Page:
Essentially, I think that’s all we ever are: single. Maybe not in the exact way that the word connotes. I don’t want to repeat cliches like, “we are born alone and we die alone”, but that doesn’t make any of them less true. We are all fundamentally alone. We touch lives and we share lives, but that doesn’t make us not alone. It just makes us not lonely.
There’s an indispensable difference between loneliness, and being alone. While loneliness describes being destitute of companions, being alone just means being apart from others which we all are. Mentally, emotionally, physically. Everything and anything which we don’t say out loud, whether it be with words, with writing, or with the emotions that do surface, is our own and it is isolated from everyone and anyone we share the world with.
Relationships allow you to experience this world with someone you care for. But this feeling of companionship is slightly more illusory. Other people can only vicariously comprehend your life through their own eyes. You are never not alone.
So, being single should come like second nature to us, right? Being single should be nothing but mastering the art of being alone, which we all fundamentally are. Doing things for yourself, and striving to be a better version of yourself everyday, that’s what being single should be about. Until you get lonely.
Most often being alone morphs into loneliness. When you start getting tired of discovering and re-discovering both the world, and yourself, and begin feeling unsatisfied with your inability to share your progress with somebody, things get gloomy. You want someone to take interest in your passions, someone to flourish with. Someone you can grow to love, because it gets lonely at the top. Cliche, I know, but maybe cliches are worth more than immediate dismissal. They exemplify common thoughts. And in this particular case, perhaps they offer a reason for us to feel less lonely in our conviction to master being single in adulthood.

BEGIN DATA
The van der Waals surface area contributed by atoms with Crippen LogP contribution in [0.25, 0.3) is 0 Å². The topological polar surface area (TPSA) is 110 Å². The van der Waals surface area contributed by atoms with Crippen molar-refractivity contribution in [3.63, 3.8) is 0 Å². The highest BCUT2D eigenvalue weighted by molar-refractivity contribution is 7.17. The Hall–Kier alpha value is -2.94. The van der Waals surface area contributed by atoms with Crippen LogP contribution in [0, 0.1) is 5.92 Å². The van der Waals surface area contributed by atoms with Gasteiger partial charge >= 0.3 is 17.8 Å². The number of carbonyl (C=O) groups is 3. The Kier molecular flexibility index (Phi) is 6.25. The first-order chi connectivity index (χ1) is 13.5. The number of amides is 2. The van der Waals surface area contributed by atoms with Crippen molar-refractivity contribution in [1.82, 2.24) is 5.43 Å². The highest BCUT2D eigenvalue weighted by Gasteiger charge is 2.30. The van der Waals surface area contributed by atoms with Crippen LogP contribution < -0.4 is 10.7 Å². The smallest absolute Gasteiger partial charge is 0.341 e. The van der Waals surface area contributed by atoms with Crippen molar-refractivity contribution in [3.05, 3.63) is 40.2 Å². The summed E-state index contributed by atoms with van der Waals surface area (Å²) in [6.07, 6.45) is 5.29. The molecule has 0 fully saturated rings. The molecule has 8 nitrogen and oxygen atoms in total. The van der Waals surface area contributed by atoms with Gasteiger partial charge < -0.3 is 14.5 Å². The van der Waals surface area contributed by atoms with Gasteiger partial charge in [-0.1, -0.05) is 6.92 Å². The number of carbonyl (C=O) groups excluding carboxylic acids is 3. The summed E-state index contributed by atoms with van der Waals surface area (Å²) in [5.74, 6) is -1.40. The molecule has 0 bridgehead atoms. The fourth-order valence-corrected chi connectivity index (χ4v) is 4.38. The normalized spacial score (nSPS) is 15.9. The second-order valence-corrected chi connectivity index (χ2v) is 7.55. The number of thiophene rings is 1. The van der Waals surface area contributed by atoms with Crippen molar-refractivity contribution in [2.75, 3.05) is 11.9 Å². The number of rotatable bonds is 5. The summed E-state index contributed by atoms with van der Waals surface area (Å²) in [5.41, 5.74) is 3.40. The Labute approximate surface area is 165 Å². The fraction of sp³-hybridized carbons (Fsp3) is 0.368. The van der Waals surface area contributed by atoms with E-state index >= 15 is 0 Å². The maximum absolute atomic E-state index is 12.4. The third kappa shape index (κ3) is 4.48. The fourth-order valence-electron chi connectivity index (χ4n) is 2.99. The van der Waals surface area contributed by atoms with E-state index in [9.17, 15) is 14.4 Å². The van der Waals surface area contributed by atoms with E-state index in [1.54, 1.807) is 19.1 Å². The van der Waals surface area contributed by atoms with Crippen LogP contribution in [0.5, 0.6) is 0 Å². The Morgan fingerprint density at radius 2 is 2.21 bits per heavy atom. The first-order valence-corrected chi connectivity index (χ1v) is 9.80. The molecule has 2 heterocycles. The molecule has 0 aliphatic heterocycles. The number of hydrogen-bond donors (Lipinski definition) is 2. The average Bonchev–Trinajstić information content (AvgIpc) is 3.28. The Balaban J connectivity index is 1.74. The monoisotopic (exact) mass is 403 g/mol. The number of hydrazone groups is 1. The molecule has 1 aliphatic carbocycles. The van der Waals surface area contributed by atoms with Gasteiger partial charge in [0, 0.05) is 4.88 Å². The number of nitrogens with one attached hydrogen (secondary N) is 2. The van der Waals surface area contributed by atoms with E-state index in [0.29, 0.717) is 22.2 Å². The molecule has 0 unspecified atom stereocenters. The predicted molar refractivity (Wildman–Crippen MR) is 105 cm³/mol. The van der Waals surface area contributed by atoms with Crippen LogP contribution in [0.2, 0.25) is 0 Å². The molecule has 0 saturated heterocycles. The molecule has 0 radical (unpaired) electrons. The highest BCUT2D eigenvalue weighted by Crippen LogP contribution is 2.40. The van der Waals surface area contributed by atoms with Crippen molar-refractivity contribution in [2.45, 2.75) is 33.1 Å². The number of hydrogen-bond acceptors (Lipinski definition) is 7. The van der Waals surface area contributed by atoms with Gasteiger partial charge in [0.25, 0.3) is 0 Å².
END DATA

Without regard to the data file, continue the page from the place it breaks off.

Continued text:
Perhaps then, the underlying difficulty in getting over a break up, or forgetting about someone, is to do with all the sharing rather than all the loving. Maybe what we struggle with is not the absence of the hand of a loved one, but the absence of a hand that we grew used to holding, and the absence of a soul to listen and adore the things you adore. It’s not evident at first. You fail to see it through all the brooding. But when all the heartbreak is over, we start longing for that overwhelming warmth in our hearts. We seek a new partner to experience new things with, to share with. How did that old saying go again? Sharing is caring?
Told you cliches are worth more than immediate dismissal.
The next time you find yourself struggling to move on after a break up, or you feel overcome with the desire for a significant other, remind yourself that we are all alone, and if you start to feel empty, it’s not because you’re alone, it’s because you’re lonely. And hey, guess what? There are so many lonely people. Ergo there are so many people who can’t wait to share their lives with others, to interact, to communicate, and possibly do all of this with you… All you really have to do is listen.